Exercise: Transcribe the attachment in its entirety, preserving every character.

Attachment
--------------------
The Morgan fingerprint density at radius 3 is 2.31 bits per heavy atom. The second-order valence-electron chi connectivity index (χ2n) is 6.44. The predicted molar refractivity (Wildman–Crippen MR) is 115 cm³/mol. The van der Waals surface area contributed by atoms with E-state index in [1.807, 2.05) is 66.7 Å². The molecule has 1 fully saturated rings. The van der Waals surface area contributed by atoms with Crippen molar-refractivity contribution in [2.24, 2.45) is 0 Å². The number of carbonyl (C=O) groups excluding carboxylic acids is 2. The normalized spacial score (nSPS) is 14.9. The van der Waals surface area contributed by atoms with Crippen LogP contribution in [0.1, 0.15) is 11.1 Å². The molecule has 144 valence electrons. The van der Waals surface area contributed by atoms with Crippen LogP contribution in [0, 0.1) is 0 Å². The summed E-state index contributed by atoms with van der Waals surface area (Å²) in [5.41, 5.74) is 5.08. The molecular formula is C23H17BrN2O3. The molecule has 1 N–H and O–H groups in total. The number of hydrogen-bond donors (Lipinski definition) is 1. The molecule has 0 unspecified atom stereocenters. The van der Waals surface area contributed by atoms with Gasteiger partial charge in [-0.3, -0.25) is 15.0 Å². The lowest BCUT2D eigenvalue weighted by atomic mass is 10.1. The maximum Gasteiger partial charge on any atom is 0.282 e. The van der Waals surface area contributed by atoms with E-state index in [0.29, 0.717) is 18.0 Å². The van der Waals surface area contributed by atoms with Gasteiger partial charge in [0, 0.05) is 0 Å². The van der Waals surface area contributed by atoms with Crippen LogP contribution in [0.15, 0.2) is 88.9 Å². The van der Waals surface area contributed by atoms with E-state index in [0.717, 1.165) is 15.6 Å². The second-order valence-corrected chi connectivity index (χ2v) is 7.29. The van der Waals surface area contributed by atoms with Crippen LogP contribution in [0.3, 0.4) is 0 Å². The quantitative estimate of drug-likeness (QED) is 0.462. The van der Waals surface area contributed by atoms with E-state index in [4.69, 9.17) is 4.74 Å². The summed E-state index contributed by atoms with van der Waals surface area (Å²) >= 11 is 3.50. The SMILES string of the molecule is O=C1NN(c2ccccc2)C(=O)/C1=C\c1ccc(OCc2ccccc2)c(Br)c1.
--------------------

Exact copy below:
The Morgan fingerprint density at radius 3 is 2.31 bits per heavy atom. The second-order valence-electron chi connectivity index (χ2n) is 6.44. The predicted molar refractivity (Wildman–Crippen MR) is 115 cm³/mol. The van der Waals surface area contributed by atoms with E-state index in [1.807, 2.05) is 66.7 Å². The molecule has 1 fully saturated rings. The van der Waals surface area contributed by atoms with Crippen molar-refractivity contribution in [2.24, 2.45) is 0 Å². The number of carbonyl (C=O) groups excluding carboxylic acids is 2. The normalized spacial score (nSPS) is 14.9. The van der Waals surface area contributed by atoms with Crippen LogP contribution in [0.1, 0.15) is 11.1 Å². The molecule has 144 valence electrons. The van der Waals surface area contributed by atoms with Crippen LogP contribution in [0, 0.1) is 0 Å². The summed E-state index contributed by atoms with van der Waals surface area (Å²) in [5.41, 5.74) is 5.08. The molecular formula is C23H17BrN2O3. The molecule has 1 N–H and O–H groups in total. The number of hydrogen-bond donors (Lipinski definition) is 1. The molecule has 0 unspecified atom stereocenters. The van der Waals surface area contributed by atoms with Gasteiger partial charge in [-0.3, -0.25) is 15.0 Å². The lowest BCUT2D eigenvalue weighted by atomic mass is 10.1. The maximum Gasteiger partial charge on any atom is 0.282 e. The van der Waals surface area contributed by atoms with E-state index in [0.29, 0.717) is 18.0 Å². The van der Waals surface area contributed by atoms with Gasteiger partial charge in [0, 0.05) is 0 Å². The van der Waals surface area contributed by atoms with Crippen LogP contribution in [0.15, 0.2) is 88.9 Å². The van der Waals surface area contributed by atoms with E-state index in [0.717, 1.165) is 15.6 Å². The second-order valence-corrected chi connectivity index (χ2v) is 7.29. The van der Waals surface area contributed by atoms with Crippen LogP contribution in [0.3, 0.4) is 0 Å². The quantitative estimate of drug-likeness (QED) is 0.462. The van der Waals surface area contributed by atoms with E-state index in [4.69, 9.17) is 4.74 Å². The summed E-state index contributed by atoms with van der Waals surface area (Å²) >= 11 is 3.50. The SMILES string of the molecule is O=C1NN(c2ccccc2)C(=O)/C1=C\c1ccc(OCc2ccccc2)c(Br)c1.